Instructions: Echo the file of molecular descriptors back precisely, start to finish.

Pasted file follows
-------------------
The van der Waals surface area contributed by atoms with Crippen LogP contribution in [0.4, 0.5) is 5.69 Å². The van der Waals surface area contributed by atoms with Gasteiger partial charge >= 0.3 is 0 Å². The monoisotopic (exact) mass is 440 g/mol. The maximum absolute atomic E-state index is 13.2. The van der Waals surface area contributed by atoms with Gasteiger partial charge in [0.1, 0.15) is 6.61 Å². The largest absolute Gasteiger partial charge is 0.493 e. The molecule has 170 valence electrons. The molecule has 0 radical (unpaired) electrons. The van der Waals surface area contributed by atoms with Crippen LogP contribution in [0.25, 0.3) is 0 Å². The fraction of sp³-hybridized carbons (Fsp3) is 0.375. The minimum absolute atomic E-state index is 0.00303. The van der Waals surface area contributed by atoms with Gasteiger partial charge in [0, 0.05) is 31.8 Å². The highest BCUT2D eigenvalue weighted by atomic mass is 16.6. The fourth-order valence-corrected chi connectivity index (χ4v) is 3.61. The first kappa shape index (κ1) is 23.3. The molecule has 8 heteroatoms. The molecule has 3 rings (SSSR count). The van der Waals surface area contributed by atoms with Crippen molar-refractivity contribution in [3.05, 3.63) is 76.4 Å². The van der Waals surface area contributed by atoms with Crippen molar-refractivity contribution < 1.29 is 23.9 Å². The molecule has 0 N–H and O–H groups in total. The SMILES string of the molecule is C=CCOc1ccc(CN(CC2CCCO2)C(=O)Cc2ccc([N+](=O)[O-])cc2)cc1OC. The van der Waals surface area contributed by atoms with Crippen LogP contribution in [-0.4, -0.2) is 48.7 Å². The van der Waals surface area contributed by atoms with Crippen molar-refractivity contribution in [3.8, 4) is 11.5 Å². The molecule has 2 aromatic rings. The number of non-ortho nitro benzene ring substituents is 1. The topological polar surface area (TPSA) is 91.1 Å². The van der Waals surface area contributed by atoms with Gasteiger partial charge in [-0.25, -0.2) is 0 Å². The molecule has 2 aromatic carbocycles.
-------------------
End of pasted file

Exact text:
The van der Waals surface area contributed by atoms with Crippen LogP contribution in [0.4, 0.5) is 5.69 Å². The van der Waals surface area contributed by atoms with Gasteiger partial charge >= 0.3 is 0 Å². The monoisotopic (exact) mass is 440 g/mol. The maximum absolute atomic E-state index is 13.2. The van der Waals surface area contributed by atoms with Gasteiger partial charge in [0.1, 0.15) is 6.61 Å². The largest absolute Gasteiger partial charge is 0.493 e. The molecule has 170 valence electrons. The molecule has 0 radical (unpaired) electrons. The van der Waals surface area contributed by atoms with Crippen LogP contribution in [0.25, 0.3) is 0 Å². The fraction of sp³-hybridized carbons (Fsp3) is 0.375. The minimum absolute atomic E-state index is 0.00303. The van der Waals surface area contributed by atoms with Gasteiger partial charge in [0, 0.05) is 31.8 Å². The highest BCUT2D eigenvalue weighted by atomic mass is 16.6. The fourth-order valence-corrected chi connectivity index (χ4v) is 3.61. The first kappa shape index (κ1) is 23.3. The molecule has 8 heteroatoms. The molecule has 3 rings (SSSR count). The van der Waals surface area contributed by atoms with Crippen molar-refractivity contribution in [3.05, 3.63) is 76.4 Å². The van der Waals surface area contributed by atoms with Crippen molar-refractivity contribution < 1.29 is 23.9 Å². The molecule has 0 N–H and O–H groups in total. The SMILES string of the molecule is C=CCOc1ccc(CN(CC2CCCO2)C(=O)Cc2ccc([N+](=O)[O-])cc2)cc1OC. The van der Waals surface area contributed by atoms with Crippen LogP contribution in [-0.4, -0.2) is 48.7 Å². The van der Waals surface area contributed by atoms with Crippen molar-refractivity contribution in [3.8, 4) is 11.5 Å². The molecule has 2 aromatic rings. The number of non-ortho nitro benzene ring substituents is 1. The topological polar surface area (TPSA) is 91.1 Å². The van der Waals surface area contributed by atoms with Gasteiger partial charge in [-0.25, -0.2) is 0 Å². The molecule has 2 aromatic carbocycles.